According to Max Illingworth White cannot force an advantage with this setup. However, it has become a little unfashionable and could set Black some unexpected problems. The article of our Australian author, from White’s point of view, represents some major help.

Wyss: French C18
1.e4 e6 2.d4 d5 3.Nc3 Bb4 4.e5 c5 5.a3 Bxc3+ 6.bxc3 Ne7 7.Qg4 0-0 8.Bd3 f5 9.exf6 Rxf6 10.Bg5 Rf7 11.Qh5 g6 12.Qd1 e5


Our Swiss author Jonas Wyss has successfully employed the pawn sacrifice 12...e5 several times in his practice. With the most exact play White can probably achieve a minimal advantage, but very probably that is impossible without some pre-knowledge.

Souleidis: Philidor Defence C41
1.e4 d6 2.d4 Nf6 3.Nc3 e5 4.Nf3 Nbd7 5.Bc4 Be7 6.0-0 Nb6


The move 6...Nb6 is a relatively new try. The idea: before a safe square on a2 beckons to the Bc4, it is challenged. Georgios Souleidis investigates on the DVD the most important variations and cannot see any advantage for White. So 6.a4 is already being played frequently these days.

Kuzmin: Four Knights Game C47
1.e4 e5 2.Nf3 Nc6 3.d4 exd4 4.Nxd4 Nf6 5.Nc3 Bb4 6.Nxc6 bxc6 7.Bd3 0-0 8.0-0 Re8


The drawing rate is high in the Four Knights Game, but Black can perhaps obtain more interesting positions with the move recommended by Alexey Kuzmin, 8...Re8. According to the state of theory so far, Black should hold his ground successfully.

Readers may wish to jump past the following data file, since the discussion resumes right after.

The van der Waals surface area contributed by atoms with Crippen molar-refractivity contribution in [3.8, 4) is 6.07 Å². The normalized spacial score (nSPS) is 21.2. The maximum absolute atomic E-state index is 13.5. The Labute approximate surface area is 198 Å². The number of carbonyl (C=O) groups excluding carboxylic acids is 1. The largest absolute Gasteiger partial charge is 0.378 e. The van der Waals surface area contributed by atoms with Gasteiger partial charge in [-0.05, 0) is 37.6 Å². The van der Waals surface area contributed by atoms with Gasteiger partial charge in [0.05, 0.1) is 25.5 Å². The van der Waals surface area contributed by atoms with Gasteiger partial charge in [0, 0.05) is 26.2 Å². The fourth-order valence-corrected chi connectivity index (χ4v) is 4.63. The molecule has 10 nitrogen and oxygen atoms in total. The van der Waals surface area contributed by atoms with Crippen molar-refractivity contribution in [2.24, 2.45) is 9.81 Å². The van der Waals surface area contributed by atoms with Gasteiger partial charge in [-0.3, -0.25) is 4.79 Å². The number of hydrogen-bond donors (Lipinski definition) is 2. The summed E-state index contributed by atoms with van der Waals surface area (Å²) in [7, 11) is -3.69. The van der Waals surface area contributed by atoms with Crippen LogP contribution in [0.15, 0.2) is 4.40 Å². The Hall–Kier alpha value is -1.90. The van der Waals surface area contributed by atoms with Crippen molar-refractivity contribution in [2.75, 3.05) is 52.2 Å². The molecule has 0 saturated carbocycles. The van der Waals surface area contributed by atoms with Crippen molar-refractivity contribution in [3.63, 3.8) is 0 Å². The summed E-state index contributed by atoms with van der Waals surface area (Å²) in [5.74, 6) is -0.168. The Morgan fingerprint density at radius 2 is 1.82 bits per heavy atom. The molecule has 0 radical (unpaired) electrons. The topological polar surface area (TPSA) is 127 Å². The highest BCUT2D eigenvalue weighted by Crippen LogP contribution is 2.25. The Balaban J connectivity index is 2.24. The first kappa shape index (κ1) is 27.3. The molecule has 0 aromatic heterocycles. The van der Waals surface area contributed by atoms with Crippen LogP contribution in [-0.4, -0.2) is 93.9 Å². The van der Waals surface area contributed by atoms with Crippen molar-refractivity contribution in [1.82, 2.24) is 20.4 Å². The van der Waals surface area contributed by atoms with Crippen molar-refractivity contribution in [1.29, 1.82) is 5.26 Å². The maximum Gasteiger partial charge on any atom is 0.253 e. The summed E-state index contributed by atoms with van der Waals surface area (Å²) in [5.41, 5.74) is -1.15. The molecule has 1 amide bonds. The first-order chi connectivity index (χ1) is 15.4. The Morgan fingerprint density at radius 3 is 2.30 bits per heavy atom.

Karolyi: Queen's Pawn Game D02
1.Nf3 d5 2.g3 Nc6 3.d4 Bf5


As Tibor Karolyi explains in his detailed article, Black would like with his plan to avoid the King’s Indian Attack. The Bf5 is aiming in two directions: with ...Nb4 the white setup is disrupted, but this is also frequently followed by a later ...Bh3.

Krasenkow: Queen's Gambit/Semi-Slav D23/D43
1.d4 d5 2.c4 e6 3.Nf3 Nf6 4.Nc3 dxc4 5.Qa4+


With the queen check White avoids the Vienna Variation (5.e4 Bb4), but after 5...c6 6.Qxc4 the Semi-Slav has been reached. Michal Krasenkow presents a suggestion for White which forces Black to play very precisely.

Postny: Queen's Gambit D37
1.d4 d5 2.c4 e6 3.Nf3 Nf6 4.Nc3 Be7 5.Bf4 0-0 6.e3 Nbd7 7.c5 Ne4


The theory of the 5.Bf4 variation has grown enormously in recent years. As Evgeny Postny explains, with 7...Ne4 Black would like not only to avoid theory, but also to become slightly more active himself. It appears to be sufficient for equality, but White retains the activity.

Schipkov: King's Indian E60
1.d4 Nf6 2.c4 g6 3.f3 Bg7 4.e4 d6 5.Ne2


The move 3.f3 has become very popular in recent years as a weapon against the Grünfeld Defence. But if Black plays the King’s Indian White can also abstain from a transposition to the Sämisch System – he omits Nb1-c3. Boris Schipkov presents the latest results.

Szabo: King's Indian E90
1.d4 Nf6 2.c4 g6 3.Nc3 Bg7 4.e4 d6 5.Nf3 0-0 6.h3 e5 7.d5 Nh5 8.g3


This variation has been uncommonly popular of late. Krisztian Szabo has investigated the most important new developments and sees “a sound variation which is playable for both sides”. Much depends on how well you understand the ensuing positions.



Sample video